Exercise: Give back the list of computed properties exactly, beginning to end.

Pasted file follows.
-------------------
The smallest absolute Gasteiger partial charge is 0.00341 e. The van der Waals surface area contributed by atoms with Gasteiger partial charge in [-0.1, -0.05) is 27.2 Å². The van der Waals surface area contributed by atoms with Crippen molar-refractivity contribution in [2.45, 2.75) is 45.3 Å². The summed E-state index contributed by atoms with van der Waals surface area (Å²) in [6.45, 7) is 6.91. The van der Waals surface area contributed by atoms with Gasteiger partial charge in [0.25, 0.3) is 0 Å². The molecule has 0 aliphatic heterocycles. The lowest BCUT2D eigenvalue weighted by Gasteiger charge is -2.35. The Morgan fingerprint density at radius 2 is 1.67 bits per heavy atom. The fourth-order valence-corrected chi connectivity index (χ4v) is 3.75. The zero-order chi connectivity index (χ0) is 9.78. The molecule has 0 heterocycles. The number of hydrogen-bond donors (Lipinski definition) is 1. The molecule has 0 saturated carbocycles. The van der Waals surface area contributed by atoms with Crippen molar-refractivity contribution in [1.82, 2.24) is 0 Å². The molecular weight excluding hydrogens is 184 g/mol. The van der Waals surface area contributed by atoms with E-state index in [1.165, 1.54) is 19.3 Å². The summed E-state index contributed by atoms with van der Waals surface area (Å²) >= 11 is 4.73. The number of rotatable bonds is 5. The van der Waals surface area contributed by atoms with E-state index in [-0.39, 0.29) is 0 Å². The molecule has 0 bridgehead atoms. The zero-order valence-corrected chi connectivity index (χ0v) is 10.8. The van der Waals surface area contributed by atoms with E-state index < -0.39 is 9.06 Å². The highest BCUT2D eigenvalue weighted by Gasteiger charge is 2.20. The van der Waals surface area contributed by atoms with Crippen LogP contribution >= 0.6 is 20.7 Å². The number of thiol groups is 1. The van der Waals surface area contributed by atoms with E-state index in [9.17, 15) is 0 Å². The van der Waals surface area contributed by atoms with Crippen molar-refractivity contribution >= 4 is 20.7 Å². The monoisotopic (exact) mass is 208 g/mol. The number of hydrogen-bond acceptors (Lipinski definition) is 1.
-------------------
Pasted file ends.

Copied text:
The smallest absolute Gasteiger partial charge is 0.00341 e. The van der Waals surface area contributed by atoms with Gasteiger partial charge in [-0.1, -0.05) is 27.2 Å². The van der Waals surface area contributed by atoms with Crippen molar-refractivity contribution in [2.45, 2.75) is 45.3 Å². The summed E-state index contributed by atoms with van der Waals surface area (Å²) in [6.45, 7) is 6.91. The van der Waals surface area contributed by atoms with Gasteiger partial charge in [0.25, 0.3) is 0 Å². The molecule has 0 aliphatic heterocycles. The lowest BCUT2D eigenvalue weighted by Gasteiger charge is -2.35. The Morgan fingerprint density at radius 2 is 1.67 bits per heavy atom. The fourth-order valence-corrected chi connectivity index (χ4v) is 3.75. The zero-order chi connectivity index (χ0) is 9.78. The molecule has 0 heterocycles. The number of hydrogen-bond donors (Lipinski definition) is 1. The molecule has 0 saturated carbocycles. The van der Waals surface area contributed by atoms with Crippen molar-refractivity contribution in [1.82, 2.24) is 0 Å². The molecular weight excluding hydrogens is 184 g/mol. The van der Waals surface area contributed by atoms with E-state index in [1.165, 1.54) is 19.3 Å². The summed E-state index contributed by atoms with van der Waals surface area (Å²) >= 11 is 4.73. The number of rotatable bonds is 5. The van der Waals surface area contributed by atoms with E-state index in [-0.39, 0.29) is 0 Å². The molecule has 0 bridgehead atoms. The zero-order valence-corrected chi connectivity index (χ0v) is 10.8. The van der Waals surface area contributed by atoms with E-state index < -0.39 is 9.06 Å². The highest BCUT2D eigenvalue weighted by Gasteiger charge is 2.20. The van der Waals surface area contributed by atoms with Crippen LogP contribution >= 0.6 is 20.7 Å². The number of thiol groups is 1. The van der Waals surface area contributed by atoms with E-state index in [9.17, 15) is 0 Å². The van der Waals surface area contributed by atoms with Crippen molar-refractivity contribution >= 4 is 20.7 Å². The monoisotopic (exact) mass is 208 g/mol. The number of hydrogen-bond acceptors (Lipinski definition) is 1.